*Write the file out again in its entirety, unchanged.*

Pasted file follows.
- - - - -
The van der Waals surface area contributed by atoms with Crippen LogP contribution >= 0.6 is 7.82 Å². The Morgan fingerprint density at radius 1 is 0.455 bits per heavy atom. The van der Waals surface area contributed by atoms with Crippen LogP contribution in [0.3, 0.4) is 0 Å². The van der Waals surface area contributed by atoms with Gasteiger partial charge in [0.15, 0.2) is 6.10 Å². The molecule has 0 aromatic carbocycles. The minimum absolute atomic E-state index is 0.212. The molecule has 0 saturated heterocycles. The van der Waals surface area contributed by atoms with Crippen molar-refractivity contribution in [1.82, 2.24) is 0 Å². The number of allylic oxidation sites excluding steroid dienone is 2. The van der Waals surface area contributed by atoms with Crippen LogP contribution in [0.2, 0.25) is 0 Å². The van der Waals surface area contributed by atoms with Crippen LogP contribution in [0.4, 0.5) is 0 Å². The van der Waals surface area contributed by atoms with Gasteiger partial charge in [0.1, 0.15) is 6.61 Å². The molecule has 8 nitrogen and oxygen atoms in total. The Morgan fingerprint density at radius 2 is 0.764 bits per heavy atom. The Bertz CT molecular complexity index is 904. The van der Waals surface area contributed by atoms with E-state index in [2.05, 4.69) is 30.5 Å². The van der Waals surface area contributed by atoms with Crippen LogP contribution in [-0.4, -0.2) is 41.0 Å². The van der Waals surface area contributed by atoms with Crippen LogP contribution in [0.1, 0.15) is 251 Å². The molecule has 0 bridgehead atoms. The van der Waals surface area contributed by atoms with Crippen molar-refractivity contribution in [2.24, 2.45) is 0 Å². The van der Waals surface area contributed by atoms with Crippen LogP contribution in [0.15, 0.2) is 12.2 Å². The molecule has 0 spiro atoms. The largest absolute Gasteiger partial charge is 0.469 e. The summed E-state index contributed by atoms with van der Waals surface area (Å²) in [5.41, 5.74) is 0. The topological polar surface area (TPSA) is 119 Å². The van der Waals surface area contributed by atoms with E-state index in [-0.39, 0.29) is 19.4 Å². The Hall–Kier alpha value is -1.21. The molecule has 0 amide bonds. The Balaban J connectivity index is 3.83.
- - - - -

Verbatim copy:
The van der Waals surface area contributed by atoms with Crippen LogP contribution >= 0.6 is 7.82 Å². The Morgan fingerprint density at radius 1 is 0.455 bits per heavy atom. The van der Waals surface area contributed by atoms with Crippen LogP contribution in [0.3, 0.4) is 0 Å². The van der Waals surface area contributed by atoms with Gasteiger partial charge in [0.15, 0.2) is 6.10 Å². The molecule has 0 aromatic carbocycles. The minimum absolute atomic E-state index is 0.212. The molecule has 0 saturated heterocycles. The van der Waals surface area contributed by atoms with Crippen molar-refractivity contribution in [1.82, 2.24) is 0 Å². The number of allylic oxidation sites excluding steroid dienone is 2. The van der Waals surface area contributed by atoms with Crippen LogP contribution in [0.2, 0.25) is 0 Å². The van der Waals surface area contributed by atoms with Crippen LogP contribution in [0.4, 0.5) is 0 Å². The van der Waals surface area contributed by atoms with Gasteiger partial charge in [0.1, 0.15) is 6.61 Å². The molecule has 8 nitrogen and oxygen atoms in total. The Morgan fingerprint density at radius 2 is 0.764 bits per heavy atom. The Bertz CT molecular complexity index is 904. The van der Waals surface area contributed by atoms with E-state index in [2.05, 4.69) is 30.5 Å². The van der Waals surface area contributed by atoms with Crippen LogP contribution in [-0.4, -0.2) is 41.0 Å². The van der Waals surface area contributed by atoms with Crippen LogP contribution in [0.1, 0.15) is 251 Å². The molecule has 0 bridgehead atoms. The van der Waals surface area contributed by atoms with Crippen molar-refractivity contribution in [2.24, 2.45) is 0 Å². The van der Waals surface area contributed by atoms with Crippen LogP contribution in [0.15, 0.2) is 12.2 Å². The molecule has 0 spiro atoms. The largest absolute Gasteiger partial charge is 0.469 e. The summed E-state index contributed by atoms with van der Waals surface area (Å²) in [5.41, 5.74) is 0. The topological polar surface area (TPSA) is 119 Å². The van der Waals surface area contributed by atoms with E-state index in [-0.39, 0.29) is 19.4 Å². The Hall–Kier alpha value is -1.21. The molecule has 0 amide bonds. The Balaban J connectivity index is 3.83.